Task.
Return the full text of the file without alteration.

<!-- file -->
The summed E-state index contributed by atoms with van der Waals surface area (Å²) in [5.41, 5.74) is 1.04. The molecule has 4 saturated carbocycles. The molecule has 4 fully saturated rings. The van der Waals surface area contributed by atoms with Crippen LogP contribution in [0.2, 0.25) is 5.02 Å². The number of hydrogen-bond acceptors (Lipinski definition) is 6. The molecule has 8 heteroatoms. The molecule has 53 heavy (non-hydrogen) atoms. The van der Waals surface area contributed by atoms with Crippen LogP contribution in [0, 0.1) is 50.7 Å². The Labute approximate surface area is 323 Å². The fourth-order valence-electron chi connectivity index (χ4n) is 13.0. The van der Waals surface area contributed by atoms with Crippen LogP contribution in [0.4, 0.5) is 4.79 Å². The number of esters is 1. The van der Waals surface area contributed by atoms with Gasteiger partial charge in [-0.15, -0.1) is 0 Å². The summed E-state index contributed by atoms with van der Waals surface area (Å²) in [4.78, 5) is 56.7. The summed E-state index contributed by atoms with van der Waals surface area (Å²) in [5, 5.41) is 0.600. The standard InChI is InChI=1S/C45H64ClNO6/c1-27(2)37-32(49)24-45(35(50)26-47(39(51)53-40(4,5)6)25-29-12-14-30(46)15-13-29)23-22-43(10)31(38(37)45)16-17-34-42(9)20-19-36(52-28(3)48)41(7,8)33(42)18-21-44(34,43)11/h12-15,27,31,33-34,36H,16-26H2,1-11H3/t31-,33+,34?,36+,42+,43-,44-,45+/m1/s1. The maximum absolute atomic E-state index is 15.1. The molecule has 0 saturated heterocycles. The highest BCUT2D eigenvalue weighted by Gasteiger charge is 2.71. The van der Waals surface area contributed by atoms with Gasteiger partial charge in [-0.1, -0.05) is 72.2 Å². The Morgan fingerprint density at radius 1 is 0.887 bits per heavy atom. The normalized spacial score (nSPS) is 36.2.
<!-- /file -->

The summed E-state index contributed by atoms with van der Waals surface area (Å²) in [5.41, 5.74) is 1.04. The molecule has 4 saturated carbocycles. The molecule has 4 fully saturated rings. The van der Waals surface area contributed by atoms with Crippen LogP contribution in [0.2, 0.25) is 5.02 Å². The number of hydrogen-bond acceptors (Lipinski definition) is 6. The molecule has 8 heteroatoms. The molecule has 53 heavy (non-hydrogen) atoms. The van der Waals surface area contributed by atoms with Crippen LogP contribution in [0, 0.1) is 50.7 Å². The Labute approximate surface area is 323 Å². The fourth-order valence-electron chi connectivity index (χ4n) is 13.0. The van der Waals surface area contributed by atoms with Crippen LogP contribution in [0.4, 0.5) is 4.79 Å². The number of esters is 1. The van der Waals surface area contributed by atoms with Gasteiger partial charge in [-0.15, -0.1) is 0 Å². The summed E-state index contributed by atoms with van der Waals surface area (Å²) in [4.78, 5) is 56.7. The summed E-state index contributed by atoms with van der Waals surface area (Å²) in [5, 5.41) is 0.600. The standard InChI is InChI=1S/C45H64ClNO6/c1-27(2)37-32(49)24-45(35(50)26-47(39(51)53-40(4,5)6)25-29-12-14-30(46)15-13-29)23-22-43(10)31(38(37)45)16-17-34-42(9)20-19-36(52-28(3)48)41(7,8)33(42)18-21-44(34,43)11/h12-15,27,31,33-34,36H,16-26H2,1-11H3/t31-,33+,34?,36+,42+,43-,44-,45+/m1/s1. The maximum absolute atomic E-state index is 15.1. The molecule has 0 saturated heterocycles. The highest BCUT2D eigenvalue weighted by Gasteiger charge is 2.71. The van der Waals surface area contributed by atoms with Gasteiger partial charge in [-0.1, -0.05) is 72.2 Å². The Morgan fingerprint density at radius 1 is 0.887 bits per heavy atom. The normalized spacial score (nSPS) is 36.2.